I was wondering about the quality of Rockwell tools. As most of us have
seen, the Rockwell name has been around for a long time. I have never bought
a Rockwell tool till now (just received their version of the Fein
Multimaster from Amazon) and it seems to be OK. Are Rockwell tools actually
made by the Rockwell corp, or did they just sell the Rockwell name to some
schlock tool manufacturer??? Thanks, Mark
First of all, Rockwell bought Delta about 40 years ago. I understand that
the heirs of the originators of Delta had to sell the business to be able to
pay the inheritance tax.
Then, when Rockwell decided to leave the power tool business, they sold the
power tool business to Pentair. Rockwell left because an aerospace company
has no idea about running a business with the general public as purchasers.
Pentair split the business into Porter-Cable and Delta.
When Pentair had to sell both of them, Black & Decker stepped up. Now,
Delta is the fixed power tool division but Porter-Cable is a portable power
tool division. Hence DeWalt and P-C compete with each other, but both are
moving their manufacturing as far away from the US as possible.
"A tool maker called Positec Group conducted some market research and,
not surprisingly, found that the name Rockwell had a strong positive
association among tradesmen and woodworkers. Positec bought the name,
and has recently released a new full line of tools that includes drills,
sanders, saws, grinders, routers even a little oscillating saw meant to
compete with the Fein Multimaster. "
If I remember correctly, Rockwell was a respected manufacturer of small
power tools (50 or more years ago). It has bought Porter Cable along the
Then North American Aviation purchased Rockwell for some reason (becoming
North American - Rockwell). As time went by, the Rockwell part failed to
meet the bean counters expections and became surplus to their needs.
Hence, North American - Rockwell sold the tools division to Pentair.
Pentair moved the portable power tools into the resurected Porter-Cable
division. The remaining power tools moved into the resurrected Delta
Pentair still could not make money with this arrangement, and they sold both
to Black & Decker.
Sometime recently, somebody bought the name "Rockwell" to be used on
imported power tools. These tools have no relationship to the Rockwell from
days gone by.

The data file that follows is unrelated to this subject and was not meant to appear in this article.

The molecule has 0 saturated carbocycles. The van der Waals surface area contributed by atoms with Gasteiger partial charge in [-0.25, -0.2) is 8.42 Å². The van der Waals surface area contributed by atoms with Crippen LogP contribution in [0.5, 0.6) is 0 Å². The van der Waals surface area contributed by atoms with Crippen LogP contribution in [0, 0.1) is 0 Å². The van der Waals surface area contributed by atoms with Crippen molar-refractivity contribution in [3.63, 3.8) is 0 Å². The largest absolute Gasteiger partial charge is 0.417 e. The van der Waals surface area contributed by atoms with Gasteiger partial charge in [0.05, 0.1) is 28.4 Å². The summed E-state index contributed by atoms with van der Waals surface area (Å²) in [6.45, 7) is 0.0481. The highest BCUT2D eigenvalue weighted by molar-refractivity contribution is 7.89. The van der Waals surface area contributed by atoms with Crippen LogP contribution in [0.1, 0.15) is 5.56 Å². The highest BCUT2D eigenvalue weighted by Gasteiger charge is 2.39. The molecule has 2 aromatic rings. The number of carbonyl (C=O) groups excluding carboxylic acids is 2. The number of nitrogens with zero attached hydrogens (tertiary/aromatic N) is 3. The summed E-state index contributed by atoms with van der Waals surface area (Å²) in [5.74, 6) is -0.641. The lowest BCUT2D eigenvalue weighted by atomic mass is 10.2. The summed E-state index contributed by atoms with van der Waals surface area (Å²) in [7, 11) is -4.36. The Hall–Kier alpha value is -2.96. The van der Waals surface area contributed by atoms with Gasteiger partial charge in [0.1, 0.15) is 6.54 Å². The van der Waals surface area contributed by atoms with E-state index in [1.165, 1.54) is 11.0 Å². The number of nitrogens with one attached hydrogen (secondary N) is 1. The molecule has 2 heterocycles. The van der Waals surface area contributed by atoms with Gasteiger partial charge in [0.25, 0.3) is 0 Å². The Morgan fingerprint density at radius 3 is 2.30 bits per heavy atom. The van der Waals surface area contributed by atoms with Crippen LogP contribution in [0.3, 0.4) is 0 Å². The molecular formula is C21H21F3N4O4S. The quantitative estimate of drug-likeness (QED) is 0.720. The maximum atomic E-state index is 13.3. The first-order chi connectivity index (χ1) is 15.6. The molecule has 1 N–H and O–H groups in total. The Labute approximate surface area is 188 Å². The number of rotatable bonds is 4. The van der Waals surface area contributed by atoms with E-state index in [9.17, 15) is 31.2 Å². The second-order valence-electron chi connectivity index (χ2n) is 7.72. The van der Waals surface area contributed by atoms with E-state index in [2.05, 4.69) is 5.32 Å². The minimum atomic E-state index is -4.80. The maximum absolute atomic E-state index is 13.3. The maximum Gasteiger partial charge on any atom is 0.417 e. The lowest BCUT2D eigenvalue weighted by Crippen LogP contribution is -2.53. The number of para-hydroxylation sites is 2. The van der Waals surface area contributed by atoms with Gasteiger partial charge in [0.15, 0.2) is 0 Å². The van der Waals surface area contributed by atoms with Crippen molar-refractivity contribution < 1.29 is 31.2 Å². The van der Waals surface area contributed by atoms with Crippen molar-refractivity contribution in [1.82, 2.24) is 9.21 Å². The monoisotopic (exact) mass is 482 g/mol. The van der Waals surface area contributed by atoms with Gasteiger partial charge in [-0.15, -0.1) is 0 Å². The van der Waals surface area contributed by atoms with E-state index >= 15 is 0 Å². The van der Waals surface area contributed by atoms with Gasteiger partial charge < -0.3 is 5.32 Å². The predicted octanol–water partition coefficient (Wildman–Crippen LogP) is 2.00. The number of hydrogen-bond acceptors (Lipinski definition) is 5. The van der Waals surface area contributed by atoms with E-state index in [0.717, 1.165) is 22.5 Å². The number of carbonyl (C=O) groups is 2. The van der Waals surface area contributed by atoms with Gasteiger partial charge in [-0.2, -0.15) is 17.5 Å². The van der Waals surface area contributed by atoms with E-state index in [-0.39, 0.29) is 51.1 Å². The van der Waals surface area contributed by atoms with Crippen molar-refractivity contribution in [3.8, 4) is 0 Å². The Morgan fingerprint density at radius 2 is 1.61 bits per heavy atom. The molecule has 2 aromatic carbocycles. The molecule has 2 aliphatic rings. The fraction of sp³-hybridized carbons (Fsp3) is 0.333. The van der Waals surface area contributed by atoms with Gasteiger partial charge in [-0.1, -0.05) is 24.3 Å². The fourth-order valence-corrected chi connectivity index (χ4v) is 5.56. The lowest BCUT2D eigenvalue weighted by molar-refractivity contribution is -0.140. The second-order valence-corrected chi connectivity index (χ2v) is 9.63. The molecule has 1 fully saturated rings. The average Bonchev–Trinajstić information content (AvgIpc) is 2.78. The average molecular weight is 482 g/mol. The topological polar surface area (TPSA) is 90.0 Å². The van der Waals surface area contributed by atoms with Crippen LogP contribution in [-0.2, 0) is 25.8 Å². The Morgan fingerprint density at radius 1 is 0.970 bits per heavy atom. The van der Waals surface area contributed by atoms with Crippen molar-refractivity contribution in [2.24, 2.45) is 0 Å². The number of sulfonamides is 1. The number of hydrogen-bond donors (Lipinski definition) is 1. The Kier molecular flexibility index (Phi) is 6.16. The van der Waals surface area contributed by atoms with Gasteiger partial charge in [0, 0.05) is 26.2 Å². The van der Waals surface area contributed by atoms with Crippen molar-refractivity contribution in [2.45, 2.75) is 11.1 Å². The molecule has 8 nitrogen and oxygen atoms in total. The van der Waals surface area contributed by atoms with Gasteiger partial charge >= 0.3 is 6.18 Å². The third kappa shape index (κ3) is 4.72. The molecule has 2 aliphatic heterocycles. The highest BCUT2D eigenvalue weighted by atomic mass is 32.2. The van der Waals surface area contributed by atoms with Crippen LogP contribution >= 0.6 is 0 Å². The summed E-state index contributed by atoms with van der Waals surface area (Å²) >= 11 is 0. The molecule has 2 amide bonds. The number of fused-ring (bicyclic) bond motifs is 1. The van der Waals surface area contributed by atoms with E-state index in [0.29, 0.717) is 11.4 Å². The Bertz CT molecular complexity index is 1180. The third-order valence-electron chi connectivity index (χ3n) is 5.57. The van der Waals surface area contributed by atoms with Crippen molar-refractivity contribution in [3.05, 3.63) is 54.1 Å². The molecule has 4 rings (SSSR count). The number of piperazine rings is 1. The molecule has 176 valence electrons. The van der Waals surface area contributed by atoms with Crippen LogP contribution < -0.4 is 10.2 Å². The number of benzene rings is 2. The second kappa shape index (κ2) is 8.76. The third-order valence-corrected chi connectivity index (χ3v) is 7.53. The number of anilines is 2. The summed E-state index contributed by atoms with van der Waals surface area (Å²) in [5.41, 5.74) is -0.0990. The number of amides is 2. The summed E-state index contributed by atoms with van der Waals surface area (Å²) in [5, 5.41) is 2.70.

At least, this is what I remember about this saga.
I think there's an actual corporate time line at the P-C web site.
The above was more or less as I recall it altho I think there are some
details a little different from what I remember but given the number of
changes and time span involved, that's to be expected... :)
The big points were--
Rockwell bought Delta in 1945
Delta bought out Walker-Turner in 1956
Porter-Cable was also acquired by Rockwell in 1961
Pentair acquired both in 1981
The prose at the two links casts all the warts in the fairest possible
light, of course, but the chronology is there... :)
This is a great article and explains a lot about my tools, which I
bought from the original owner. His wife bought them for his birthday
in the very early 50's, 1954 is my guess. My lathe is a Rockwell
Homecraft, Drill press is a Craftsman King Seeley, and the rest are
Rockwell Delta. I'm pretty certain all these were purchased from the
same place on the same day, and it had to be a Rockwell/Delta Machinery
place. I can say this about all of the tools, they are pushing 60 years
old, are still in near perfect shape, are a pleasure to use. They even
have all the original motors and only the table saw had motor work so far.
When I bought these in 1975 I recall going to Rockwell machinery, which
was located in Pgh Pa, and getting some accessories. After the clerk
found out what I had, he advised the tools had changed greatly, and for
the worse. He pointed out the 14" band saw which was on display was a
piece of shit. I said it looked similar... he showed me all sorts of
things that were NOT the same. For example, the old ones had large
heavy duty handles to adjust the table, the support post for the blade
guide was an octagon instead of a round bar so you could adjust the
height even when running, no problem and it always stays in line. Stuff
like that which makes you wonder why anyone would change stuff like this
for the worse? Save a few pennies here and there, and eventually go out
of business, the American dream...
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Got my first look at them at McCoy's in Bastrop, TX the other day ...
was not impressed. Unfortunately for Chinese companies such as this who
look to capitalize on old respected names (AKA, playing cheap
psychological tricks on gullible consumers), some of us have been around
long enough to remember why they were originally respected.
I have some older Porter Cable, B&D and a Delta Unisaw that were
manufactured here and will outlive me. The only tool I will still buy
is Milwaukee..Please don't tell me they have sold. The Chineee like to
use old names like Ridgid etc etc...
I will admit to buying cases of Makita drills and screw guns for
business use simply because the brushes were so accessable without
opening the tool plus they are a quality tool. Grinders etc didn't
conform to standard shaft sizes.
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